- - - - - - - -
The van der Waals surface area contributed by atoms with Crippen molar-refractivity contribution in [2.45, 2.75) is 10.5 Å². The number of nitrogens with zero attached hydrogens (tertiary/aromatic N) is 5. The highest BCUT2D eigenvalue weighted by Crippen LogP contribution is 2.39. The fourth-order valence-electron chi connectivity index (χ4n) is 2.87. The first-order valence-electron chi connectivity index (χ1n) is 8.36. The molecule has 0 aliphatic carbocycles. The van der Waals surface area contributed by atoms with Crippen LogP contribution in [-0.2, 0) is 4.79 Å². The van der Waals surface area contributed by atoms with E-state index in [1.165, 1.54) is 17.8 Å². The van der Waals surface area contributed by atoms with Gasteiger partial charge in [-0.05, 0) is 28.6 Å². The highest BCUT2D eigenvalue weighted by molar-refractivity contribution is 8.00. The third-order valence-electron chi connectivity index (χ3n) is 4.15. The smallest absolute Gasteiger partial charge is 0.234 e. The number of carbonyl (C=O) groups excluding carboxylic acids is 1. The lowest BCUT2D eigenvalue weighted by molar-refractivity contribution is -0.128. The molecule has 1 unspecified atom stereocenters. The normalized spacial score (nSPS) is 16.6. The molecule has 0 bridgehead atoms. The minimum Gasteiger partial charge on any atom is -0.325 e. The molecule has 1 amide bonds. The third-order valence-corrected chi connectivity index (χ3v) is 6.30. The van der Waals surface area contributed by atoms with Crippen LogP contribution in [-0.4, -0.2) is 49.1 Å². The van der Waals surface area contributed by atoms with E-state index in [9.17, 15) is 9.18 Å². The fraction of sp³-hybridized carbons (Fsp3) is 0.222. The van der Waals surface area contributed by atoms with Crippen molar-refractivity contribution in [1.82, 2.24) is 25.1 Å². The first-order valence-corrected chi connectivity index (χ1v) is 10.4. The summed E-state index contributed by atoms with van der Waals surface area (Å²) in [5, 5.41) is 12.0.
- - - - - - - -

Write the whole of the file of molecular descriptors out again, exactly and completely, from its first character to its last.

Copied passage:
The van der Waals surface area contributed by atoms with Crippen molar-refractivity contribution in [2.45, 2.75) is 10.5 Å². The number of nitrogens with zero attached hydrogens (tertiary/aromatic N) is 5. The highest BCUT2D eigenvalue weighted by Crippen LogP contribution is 2.39. The fourth-order valence-electron chi connectivity index (χ4n) is 2.87. The first-order valence-electron chi connectivity index (χ1n) is 8.36. The molecule has 0 aliphatic carbocycles. The van der Waals surface area contributed by atoms with Crippen LogP contribution in [-0.2, 0) is 4.79 Å². The van der Waals surface area contributed by atoms with E-state index in [1.165, 1.54) is 17.8 Å². The van der Waals surface area contributed by atoms with Gasteiger partial charge in [-0.05, 0) is 28.6 Å². The highest BCUT2D eigenvalue weighted by molar-refractivity contribution is 8.00. The third-order valence-electron chi connectivity index (χ3n) is 4.15. The smallest absolute Gasteiger partial charge is 0.234 e. The number of carbonyl (C=O) groups excluding carboxylic acids is 1. The lowest BCUT2D eigenvalue weighted by molar-refractivity contribution is -0.128. The molecule has 1 unspecified atom stereocenters. The normalized spacial score (nSPS) is 16.6. The molecule has 0 bridgehead atoms. The minimum Gasteiger partial charge on any atom is -0.325 e. The molecule has 1 amide bonds. The third-order valence-corrected chi connectivity index (χ3v) is 6.30. The van der Waals surface area contributed by atoms with Crippen LogP contribution in [-0.4, -0.2) is 49.1 Å². The van der Waals surface area contributed by atoms with E-state index in [9.17, 15) is 9.18 Å². The fraction of sp³-hybridized carbons (Fsp3) is 0.222. The van der Waals surface area contributed by atoms with Crippen molar-refractivity contribution in [1.82, 2.24) is 25.1 Å². The first-order valence-corrected chi connectivity index (χ1v) is 10.4. The summed E-state index contributed by atoms with van der Waals surface area (Å²) in [5, 5.41) is 12.0.